The story behind Anthony Davis’ “dominant” third quarter in the Lakers’ win over the Suns

The explanation for why Anthony Davis was so much stronger in the third quarter than he was in the first half was something Lakers coach Darvin Ham was willing to share.

“His dumb coach started calling his plays more, calling his number more,” Ham said.

This caused laughter from the coach and the media.

Finding Davis more in the third quarter led to 10 shots, making six and scoring 14 points in 11 minutes. In 17:35 of the first half, Davis took just six shots, made three and scored seven points.

D’Angelo Russell explained what he saw from Davis in that third quarter.

“(He) dominated,” Russell said. “The boss… And he dominated from the inside, from the outside. They were sending the duo on the dribble. He was going fast. He was getting to the free throw line. He alone dominated the game and you all saw it (from the front row).”

Despite all that, Davis was efficient, taking just 18 shots, making 10 and scoring 27 points with nine rebounds and five assists as the Lakers beat the Phoenix Suns 122-111 on Wednesday night at Arena.

And it turns out Ham and Davis had a conversation at halftime.

“He and I talked and I said, ‘I’m going to force feed (you), man, and be aggressive. Don’t even bother. Be aggressive all the way to the edge,’” Ham said. “And he did it tonight. He had an arrogance. He was not satisfied. He’s one of the best mid-range shooters I’ve ever been around, more than capable of hitting threes. But again, he lived in love and paint tonight and that’s the AD we need. That’s that AD…that attack and him forcing his will, forcing…knowing that they can’t take care of it.’

Anthony Davis hits the ball in front of Phoenix’s Jock Landale.

(Wally Skalij/Los Angeles Times)

Midway through the third quarter, Davis called for the ball, apparently defending Suns backup center Jock Landale.

Russell passed the ball inside to Davis, who quickly turned to the baseline, took two dribbles and threw down a one-handed reverse shot.

Davis yelled as he ran down the court. His teammates jumped off the bench to celebrate with him.

“I don’t care if it’s a cut or whatever. I want to be able to put the ball in the basket and do what I need to do for the team,” Davis said. “And obviously being more aggressive like me in that third quarter helps, not just me, but the whole team, because it opens things up for all the other guys. But like I said at the beginning, it looks good, but the game was going for everybody else, and in the third quarter, it was more like, ‘Okay, AD, it’s your turn, it’s your time now, so go. forward”. We had a good game plan. Somehow it worked out for us.”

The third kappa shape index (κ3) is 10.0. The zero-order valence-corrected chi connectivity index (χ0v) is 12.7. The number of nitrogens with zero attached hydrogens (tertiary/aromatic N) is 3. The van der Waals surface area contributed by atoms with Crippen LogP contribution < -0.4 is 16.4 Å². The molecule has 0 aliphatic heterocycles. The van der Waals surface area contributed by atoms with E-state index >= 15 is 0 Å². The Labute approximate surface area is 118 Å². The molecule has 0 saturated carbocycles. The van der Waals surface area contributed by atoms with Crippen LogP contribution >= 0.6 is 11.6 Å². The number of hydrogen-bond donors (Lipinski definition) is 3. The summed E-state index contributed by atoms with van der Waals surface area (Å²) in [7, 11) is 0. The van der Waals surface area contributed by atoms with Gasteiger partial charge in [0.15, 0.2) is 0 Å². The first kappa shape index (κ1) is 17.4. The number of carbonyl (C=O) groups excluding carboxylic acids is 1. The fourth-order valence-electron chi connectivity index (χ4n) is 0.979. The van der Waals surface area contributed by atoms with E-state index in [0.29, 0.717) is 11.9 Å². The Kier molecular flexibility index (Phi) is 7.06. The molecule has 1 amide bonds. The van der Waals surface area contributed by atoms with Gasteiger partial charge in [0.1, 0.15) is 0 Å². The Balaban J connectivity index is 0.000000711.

Davis played 38:17 and needed everything the Lakers had to give to improve their record to 36-37 and move into 10th place in the Western Conference heading into the final game.

The Lakers need Davis more than ever with LeBron James (right foot soreness) still out.

So when Davis was asked in the third quarter to become a man, to be a leader, to be stronger, he complied.

He said it was “a bit of both”, asking for the ball and asking Ham to take more shots.

“He made an effort to call all my plays basically the whole third quarter,” Davis said. “And make different looks to give the ball when they couldn’t double it. And then I was the one to say: ‘Okay, now the goal.’ And the coaches and the other four players on the floor were doing a good job of putting me in situations to be effective, and now it’s my job to be effective. It was a little bit of both, with my mindset coming out and being aggressive in the middle, and also training. Even our point guards, Dennis (Schroder), DLo (Russell) and AR (Austin Reaves) were on defense any time we (the Suns) scored or rebounded, they would slow it down and it’s like, ‘AD, what do you want? ‘ And we would get into that. I had to make a play.’

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